Apple has been awarded a shiny new patent that will allow for the automatic configuration and re-configuration of iPhone, iPad and all other iOS-based devices depending on which peripherals are attached.
While this kind of behavior is already being seen to a much lesser degree, this patent would allow for the kind of freedom required to allow peripherals to communicate state and for your iOS-based devices to then intuit the intentional use and behaviors as a result.
So what could this mean for us as users? Consider the use of integrated hands-free functionality seen in many vehicles these days. With this new idea, when you are inside your vehicle it would be possible not only to switch to a bluetooth hands-free pairing but also to activate Siri automatically for all instruction as well. But let’s take this a step further. Perhaps your device can also be made aware that when you are inside your car but within a particular vicinity of your wireless headset, the hands-free pairing and Siri activation should not take place. Or what if you and your spouse both pair your phone with the bluetooth feature but you want to be sure that one phone takes priority automatically when you are both inside (regardless of who sat down first)?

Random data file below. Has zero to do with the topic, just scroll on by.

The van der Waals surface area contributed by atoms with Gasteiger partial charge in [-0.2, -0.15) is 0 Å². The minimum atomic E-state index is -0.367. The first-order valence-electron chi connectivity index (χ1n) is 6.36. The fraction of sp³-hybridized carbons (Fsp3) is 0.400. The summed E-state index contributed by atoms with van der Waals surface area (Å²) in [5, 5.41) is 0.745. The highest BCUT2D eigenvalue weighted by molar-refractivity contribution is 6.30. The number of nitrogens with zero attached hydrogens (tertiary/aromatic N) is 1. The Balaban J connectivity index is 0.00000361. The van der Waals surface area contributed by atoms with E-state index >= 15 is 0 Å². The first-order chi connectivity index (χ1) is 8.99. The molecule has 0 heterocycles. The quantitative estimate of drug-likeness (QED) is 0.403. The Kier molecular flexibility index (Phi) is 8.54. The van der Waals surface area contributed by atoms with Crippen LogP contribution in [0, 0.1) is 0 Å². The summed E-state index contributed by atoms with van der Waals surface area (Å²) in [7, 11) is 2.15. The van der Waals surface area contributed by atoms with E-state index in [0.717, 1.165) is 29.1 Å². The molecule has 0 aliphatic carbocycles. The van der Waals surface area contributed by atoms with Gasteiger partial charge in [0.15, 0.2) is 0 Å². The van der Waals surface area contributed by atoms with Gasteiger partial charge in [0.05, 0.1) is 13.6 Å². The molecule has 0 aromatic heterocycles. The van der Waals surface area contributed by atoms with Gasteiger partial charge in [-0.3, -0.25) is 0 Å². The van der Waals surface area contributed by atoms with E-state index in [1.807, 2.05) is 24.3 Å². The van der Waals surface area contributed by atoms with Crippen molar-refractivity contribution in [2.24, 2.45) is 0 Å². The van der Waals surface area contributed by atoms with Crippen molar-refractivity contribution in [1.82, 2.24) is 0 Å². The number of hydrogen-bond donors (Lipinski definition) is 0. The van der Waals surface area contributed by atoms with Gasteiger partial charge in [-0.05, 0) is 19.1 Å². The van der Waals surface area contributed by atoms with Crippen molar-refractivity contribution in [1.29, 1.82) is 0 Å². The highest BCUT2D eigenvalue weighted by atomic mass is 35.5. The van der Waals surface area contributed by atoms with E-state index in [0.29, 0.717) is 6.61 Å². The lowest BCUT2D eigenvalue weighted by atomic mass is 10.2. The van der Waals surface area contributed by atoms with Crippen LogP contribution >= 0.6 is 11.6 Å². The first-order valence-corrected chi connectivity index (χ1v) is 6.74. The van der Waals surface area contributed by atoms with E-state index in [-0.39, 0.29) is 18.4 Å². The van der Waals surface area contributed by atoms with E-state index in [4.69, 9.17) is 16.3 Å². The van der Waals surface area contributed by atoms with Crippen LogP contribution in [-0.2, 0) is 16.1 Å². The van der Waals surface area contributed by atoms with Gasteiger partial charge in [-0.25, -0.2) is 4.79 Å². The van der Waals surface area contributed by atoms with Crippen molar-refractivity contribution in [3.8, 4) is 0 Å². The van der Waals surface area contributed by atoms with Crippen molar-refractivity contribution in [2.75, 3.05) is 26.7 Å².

How about every time you set your new MacBook Air (wishfully thinking here that the next iteration will run iOS) on your desk and it automatically polls for external drives for pairing or backing up without doing a single thing more?
As our homes become more integrated with iOS-based devices there is even more potential. Consider the interaction between your devices and Apple TV or wireless AirPlay speaker docks? Maybe you always want your iPhone to start playing and transmitting your “cool jams” playlist the moment you walk into your home (but only as long as it is after 5:00PM but before 11:00PM).
I believe that this patent gives way to a level of interaction and customizable user experiences that we have only seen (and yearned for) in episodes of Star Trek.